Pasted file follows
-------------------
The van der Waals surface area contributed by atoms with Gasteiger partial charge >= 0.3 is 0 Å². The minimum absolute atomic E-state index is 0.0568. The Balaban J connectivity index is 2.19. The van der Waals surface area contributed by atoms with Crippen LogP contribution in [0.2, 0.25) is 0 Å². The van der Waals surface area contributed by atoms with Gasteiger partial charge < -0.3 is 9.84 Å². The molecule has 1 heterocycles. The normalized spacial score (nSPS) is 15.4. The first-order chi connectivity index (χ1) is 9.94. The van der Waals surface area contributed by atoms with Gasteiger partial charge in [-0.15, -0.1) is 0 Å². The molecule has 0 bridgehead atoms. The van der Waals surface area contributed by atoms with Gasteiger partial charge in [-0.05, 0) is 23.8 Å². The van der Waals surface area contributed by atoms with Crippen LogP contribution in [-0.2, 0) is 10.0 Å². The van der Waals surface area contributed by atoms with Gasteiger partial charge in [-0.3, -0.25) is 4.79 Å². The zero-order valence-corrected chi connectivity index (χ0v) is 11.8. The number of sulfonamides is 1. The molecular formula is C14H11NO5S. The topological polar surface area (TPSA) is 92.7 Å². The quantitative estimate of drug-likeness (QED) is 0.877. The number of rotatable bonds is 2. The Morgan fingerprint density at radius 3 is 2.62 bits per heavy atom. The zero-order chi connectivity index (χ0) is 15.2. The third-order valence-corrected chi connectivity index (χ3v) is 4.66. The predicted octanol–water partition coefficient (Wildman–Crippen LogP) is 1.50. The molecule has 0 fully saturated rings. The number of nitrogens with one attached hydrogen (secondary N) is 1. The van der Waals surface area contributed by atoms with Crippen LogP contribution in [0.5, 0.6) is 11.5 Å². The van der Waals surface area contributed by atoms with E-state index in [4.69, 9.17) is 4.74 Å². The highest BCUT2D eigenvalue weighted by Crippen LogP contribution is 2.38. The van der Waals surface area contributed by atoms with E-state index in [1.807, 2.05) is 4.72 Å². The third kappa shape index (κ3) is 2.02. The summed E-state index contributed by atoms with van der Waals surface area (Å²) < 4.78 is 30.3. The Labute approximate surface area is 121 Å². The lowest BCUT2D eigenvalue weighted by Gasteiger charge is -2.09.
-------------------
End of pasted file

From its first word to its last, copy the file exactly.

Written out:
The van der Waals surface area contributed by atoms with Gasteiger partial charge >= 0.3 is 0 Å². The minimum absolute atomic E-state index is 0.0568. The Balaban J connectivity index is 2.19. The van der Waals surface area contributed by atoms with Crippen LogP contribution in [0.2, 0.25) is 0 Å². The van der Waals surface area contributed by atoms with Gasteiger partial charge < -0.3 is 9.84 Å². The molecule has 1 heterocycles. The normalized spacial score (nSPS) is 15.4. The first-order chi connectivity index (χ1) is 9.94. The van der Waals surface area contributed by atoms with Gasteiger partial charge in [-0.15, -0.1) is 0 Å². The molecule has 0 bridgehead atoms. The van der Waals surface area contributed by atoms with Gasteiger partial charge in [-0.05, 0) is 23.8 Å². The van der Waals surface area contributed by atoms with Crippen LogP contribution in [-0.2, 0) is 10.0 Å². The van der Waals surface area contributed by atoms with Gasteiger partial charge in [-0.3, -0.25) is 4.79 Å². The zero-order valence-corrected chi connectivity index (χ0v) is 11.8. The number of sulfonamides is 1. The molecular formula is C14H11NO5S. The topological polar surface area (TPSA) is 92.7 Å². The quantitative estimate of drug-likeness (QED) is 0.877. The number of rotatable bonds is 2. The Morgan fingerprint density at radius 3 is 2.62 bits per heavy atom. The zero-order chi connectivity index (χ0) is 15.2. The third-order valence-corrected chi connectivity index (χ3v) is 4.66. The predicted octanol–water partition coefficient (Wildman–Crippen LogP) is 1.50. The molecule has 0 fully saturated rings. The number of nitrogens with one attached hydrogen (secondary N) is 1. The van der Waals surface area contributed by atoms with Crippen LogP contribution in [0.5, 0.6) is 11.5 Å². The van der Waals surface area contributed by atoms with E-state index in [4.69, 9.17) is 4.74 Å². The highest BCUT2D eigenvalue weighted by Crippen LogP contribution is 2.38. The van der Waals surface area contributed by atoms with E-state index in [1.807, 2.05) is 4.72 Å². The third kappa shape index (κ3) is 2.02. The summed E-state index contributed by atoms with van der Waals surface area (Å²) < 4.78 is 30.3. The Labute approximate surface area is 121 Å². The lowest BCUT2D eigenvalue weighted by Gasteiger charge is -2.09.